Saturday 26 January 2019

Hundreds feared dead after collapse of mine tailings dam in Minas Gerais State, Brazil.

Ten people have now been confirmed dead and over 200 more are missing, following the collapse of a tailings dam at a Vale mining operated iron mine in Minas Gerais State, Brazil, on Friday 25 January 2019. The incident happened close to the Alegria Mine site where a similar tailings dam collapse in November 2015, resulting in 19 deaths and a major environmental catastrophe which is still causing problems today. The dam that collapsed this week is only about a fifth of the size of that dam, and is not thought likely to cause environmental problems on the same scale, but it is feared that the number of deaths will be much greater, as the dam was uphill of an encampment used by workers at the mine.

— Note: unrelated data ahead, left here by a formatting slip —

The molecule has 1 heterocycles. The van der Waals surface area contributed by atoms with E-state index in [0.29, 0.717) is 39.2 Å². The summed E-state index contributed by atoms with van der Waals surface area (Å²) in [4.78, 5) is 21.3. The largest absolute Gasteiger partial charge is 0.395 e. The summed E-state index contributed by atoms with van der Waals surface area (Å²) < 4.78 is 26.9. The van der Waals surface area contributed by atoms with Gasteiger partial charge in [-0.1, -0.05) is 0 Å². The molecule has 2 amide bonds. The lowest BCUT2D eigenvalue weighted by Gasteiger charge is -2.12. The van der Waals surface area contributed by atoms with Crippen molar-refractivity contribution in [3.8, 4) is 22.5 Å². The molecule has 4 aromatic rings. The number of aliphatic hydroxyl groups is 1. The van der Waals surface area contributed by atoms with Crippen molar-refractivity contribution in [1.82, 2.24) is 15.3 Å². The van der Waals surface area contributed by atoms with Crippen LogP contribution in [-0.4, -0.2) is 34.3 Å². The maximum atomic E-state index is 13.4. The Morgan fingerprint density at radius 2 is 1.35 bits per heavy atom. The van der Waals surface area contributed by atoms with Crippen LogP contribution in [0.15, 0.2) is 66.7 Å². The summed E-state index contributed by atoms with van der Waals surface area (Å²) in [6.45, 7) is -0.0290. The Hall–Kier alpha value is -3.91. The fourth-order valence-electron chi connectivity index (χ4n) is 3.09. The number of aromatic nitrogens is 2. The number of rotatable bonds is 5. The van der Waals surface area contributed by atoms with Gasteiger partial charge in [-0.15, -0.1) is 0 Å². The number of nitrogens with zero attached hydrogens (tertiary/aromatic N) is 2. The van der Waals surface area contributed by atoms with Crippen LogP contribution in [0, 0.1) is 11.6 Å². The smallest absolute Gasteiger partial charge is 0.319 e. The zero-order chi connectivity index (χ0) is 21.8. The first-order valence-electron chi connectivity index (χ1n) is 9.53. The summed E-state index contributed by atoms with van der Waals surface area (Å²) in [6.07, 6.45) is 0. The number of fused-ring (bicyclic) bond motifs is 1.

The remains of a mine camp in Minas Gerais State, Brazil, where it is feared over 200 people died when the camp was hit by a wave of slurry following the collapse of a tailings dam on 25 January 2019. Leo Drumond/Nitro/AP.

Tailings ponds are used to store sediment-laden waters from mines; such waters typically contain a high proportion of fine silt and clay particles, which take time to settle out of the water. The resulting water may be fairly clean, or may contain other pollutants (typically acids, either generated by the local geology or used in the mining process), and need further treatment. In some instances acid is added to such pools in order to dissolve the product, which is then released from the resultant chemical slurry by further treatment, however this is not a typical procedure at iron ore mines.

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